Not sure this is possible

The government has rolled out national contraceptive campaigns, but despite this there are still up to 500,000 clandestine abortions in every year.

In a country that has one of the highest levels of healthcare and education in Latin America – and where 98% of women give birth in hospital – the link between the ban on abortion and preventable maternal mortality couldn\’t be more exposed.

Campaigning groups estimate that up to 400 Argentinian women die every year as a result of botched terminations. According to a UNFPA report last year, abortion remains the leading cause of \”elevated\” maternal mortality in Argentina and is the primary reason the country has a relatively high and stubbornly resilient maternal mortality rate of 44 deaths per 100,000 births.

Maternal mortality is measured by the number who die having given birth, not by the number who die having been pregnant to any particular stage. Thus the number of abortions cannot contribute to the maternal mortality rate.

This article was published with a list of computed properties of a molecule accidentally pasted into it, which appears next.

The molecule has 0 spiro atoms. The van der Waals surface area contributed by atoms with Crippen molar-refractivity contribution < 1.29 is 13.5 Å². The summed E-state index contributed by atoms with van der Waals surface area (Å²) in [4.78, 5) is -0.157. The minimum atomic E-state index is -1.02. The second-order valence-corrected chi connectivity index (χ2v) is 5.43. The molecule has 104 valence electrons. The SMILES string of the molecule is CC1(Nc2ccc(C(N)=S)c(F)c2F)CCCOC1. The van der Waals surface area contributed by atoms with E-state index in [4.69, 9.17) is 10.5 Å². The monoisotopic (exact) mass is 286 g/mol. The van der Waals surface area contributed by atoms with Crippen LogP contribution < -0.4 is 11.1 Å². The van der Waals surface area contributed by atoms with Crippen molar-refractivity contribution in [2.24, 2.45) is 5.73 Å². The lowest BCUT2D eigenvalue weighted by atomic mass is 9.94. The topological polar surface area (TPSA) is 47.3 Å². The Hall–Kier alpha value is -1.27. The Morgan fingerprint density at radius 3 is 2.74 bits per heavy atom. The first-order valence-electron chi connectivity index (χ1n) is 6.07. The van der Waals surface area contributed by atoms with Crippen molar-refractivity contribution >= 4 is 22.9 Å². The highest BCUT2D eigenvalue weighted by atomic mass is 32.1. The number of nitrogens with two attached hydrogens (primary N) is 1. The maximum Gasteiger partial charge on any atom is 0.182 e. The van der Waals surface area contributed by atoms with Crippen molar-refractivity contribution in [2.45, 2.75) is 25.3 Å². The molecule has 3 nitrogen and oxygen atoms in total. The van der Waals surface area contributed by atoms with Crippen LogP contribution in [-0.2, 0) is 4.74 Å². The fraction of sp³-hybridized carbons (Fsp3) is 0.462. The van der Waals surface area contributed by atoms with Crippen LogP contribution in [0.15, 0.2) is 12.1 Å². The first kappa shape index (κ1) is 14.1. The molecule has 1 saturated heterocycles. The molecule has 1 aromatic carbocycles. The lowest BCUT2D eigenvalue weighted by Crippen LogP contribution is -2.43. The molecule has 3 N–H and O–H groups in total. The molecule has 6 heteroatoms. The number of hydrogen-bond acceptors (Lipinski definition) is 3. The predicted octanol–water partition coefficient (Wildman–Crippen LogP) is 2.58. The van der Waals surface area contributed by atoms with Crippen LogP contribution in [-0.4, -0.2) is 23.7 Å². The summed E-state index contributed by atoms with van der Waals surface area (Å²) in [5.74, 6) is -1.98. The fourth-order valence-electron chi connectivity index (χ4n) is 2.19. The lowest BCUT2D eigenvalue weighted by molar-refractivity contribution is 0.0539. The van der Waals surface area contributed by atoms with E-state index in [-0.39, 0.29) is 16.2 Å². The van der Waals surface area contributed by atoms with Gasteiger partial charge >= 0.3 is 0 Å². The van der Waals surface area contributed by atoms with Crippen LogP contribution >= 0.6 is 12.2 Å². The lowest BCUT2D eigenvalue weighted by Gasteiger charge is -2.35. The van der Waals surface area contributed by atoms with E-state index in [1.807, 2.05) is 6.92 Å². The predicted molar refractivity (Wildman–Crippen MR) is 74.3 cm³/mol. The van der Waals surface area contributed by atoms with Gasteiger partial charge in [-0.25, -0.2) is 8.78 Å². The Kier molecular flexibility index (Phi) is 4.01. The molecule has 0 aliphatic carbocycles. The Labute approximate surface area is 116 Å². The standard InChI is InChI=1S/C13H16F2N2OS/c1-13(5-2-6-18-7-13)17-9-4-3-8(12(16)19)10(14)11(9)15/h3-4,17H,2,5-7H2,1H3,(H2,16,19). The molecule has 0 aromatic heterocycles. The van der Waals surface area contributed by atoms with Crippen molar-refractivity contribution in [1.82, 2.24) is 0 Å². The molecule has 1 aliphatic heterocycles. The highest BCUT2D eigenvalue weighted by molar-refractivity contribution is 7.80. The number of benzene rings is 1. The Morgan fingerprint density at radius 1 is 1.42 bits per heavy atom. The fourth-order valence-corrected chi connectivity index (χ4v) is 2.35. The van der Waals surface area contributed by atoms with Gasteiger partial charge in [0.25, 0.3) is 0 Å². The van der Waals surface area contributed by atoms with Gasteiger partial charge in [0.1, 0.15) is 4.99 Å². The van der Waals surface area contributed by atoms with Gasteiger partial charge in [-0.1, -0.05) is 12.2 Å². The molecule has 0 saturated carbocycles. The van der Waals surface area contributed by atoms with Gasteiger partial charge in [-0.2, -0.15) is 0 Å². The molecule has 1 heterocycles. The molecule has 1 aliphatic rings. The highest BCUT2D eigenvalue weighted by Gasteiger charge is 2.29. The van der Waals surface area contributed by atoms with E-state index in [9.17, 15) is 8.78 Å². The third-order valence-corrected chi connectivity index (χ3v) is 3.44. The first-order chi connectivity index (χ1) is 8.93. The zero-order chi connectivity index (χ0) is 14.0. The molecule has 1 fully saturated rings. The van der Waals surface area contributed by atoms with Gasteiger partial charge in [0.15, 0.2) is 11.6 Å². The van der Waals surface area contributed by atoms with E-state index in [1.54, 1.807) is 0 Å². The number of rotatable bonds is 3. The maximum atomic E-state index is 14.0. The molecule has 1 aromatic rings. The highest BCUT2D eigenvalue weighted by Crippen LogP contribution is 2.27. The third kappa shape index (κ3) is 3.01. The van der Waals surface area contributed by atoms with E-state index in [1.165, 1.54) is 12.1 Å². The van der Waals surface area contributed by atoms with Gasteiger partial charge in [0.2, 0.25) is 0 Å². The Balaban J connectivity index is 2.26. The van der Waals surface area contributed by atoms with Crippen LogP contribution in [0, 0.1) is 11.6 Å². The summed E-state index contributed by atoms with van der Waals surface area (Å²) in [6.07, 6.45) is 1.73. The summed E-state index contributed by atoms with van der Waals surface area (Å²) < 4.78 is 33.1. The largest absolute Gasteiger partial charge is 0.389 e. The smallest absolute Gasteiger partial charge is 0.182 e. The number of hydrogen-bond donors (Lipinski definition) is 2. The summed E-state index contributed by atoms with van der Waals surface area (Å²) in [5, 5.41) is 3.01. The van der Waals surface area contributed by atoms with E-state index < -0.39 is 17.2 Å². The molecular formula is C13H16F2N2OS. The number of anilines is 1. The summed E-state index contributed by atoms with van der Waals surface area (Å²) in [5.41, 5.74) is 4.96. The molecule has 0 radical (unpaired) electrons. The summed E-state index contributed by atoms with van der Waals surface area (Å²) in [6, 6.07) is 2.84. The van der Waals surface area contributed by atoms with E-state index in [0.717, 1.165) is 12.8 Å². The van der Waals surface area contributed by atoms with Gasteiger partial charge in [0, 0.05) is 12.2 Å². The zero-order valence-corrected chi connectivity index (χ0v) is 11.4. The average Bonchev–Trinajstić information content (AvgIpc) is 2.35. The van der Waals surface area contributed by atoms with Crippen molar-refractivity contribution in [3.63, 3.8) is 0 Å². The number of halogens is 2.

I think…..

2 thoughts on “Not sure this is possible”

  1. It’s measured as however many per 100000 births, but tends to include all pregnancy related mortality – eclampsia/haemorrhage etc. It includes if the woman dies during pregnancy and during the first few weeks after delivery.

  2. Here is the WHO definition.

    The death of a woman while
    pregnant or within 42 days
    of termination of pregnancy,
    irrespective of the duration and
    site of the pregnancy, from any
    cause related to or aggravated by
    the pregnancy or its management
    but not from accidental or
    incidental causes.

    As you can see the” related to or aggravated by” part allows lots of leeway in assigning in maternal mortality. For instance suicide by a pregnant woman is often considered a maternal death even though pregnant women are less likely to kill themselves than other women.
    The WHO is well aware of the problem. Their solution, in the absence of first world style record keeping, is to regard all deaths from the beginning of pregnancy until 6 weeks after as maternal.
    All of this makes comparing medical statistics between countries rather problematic. You have to have pretty large differences to be sure they are real, and sometimes not even then.

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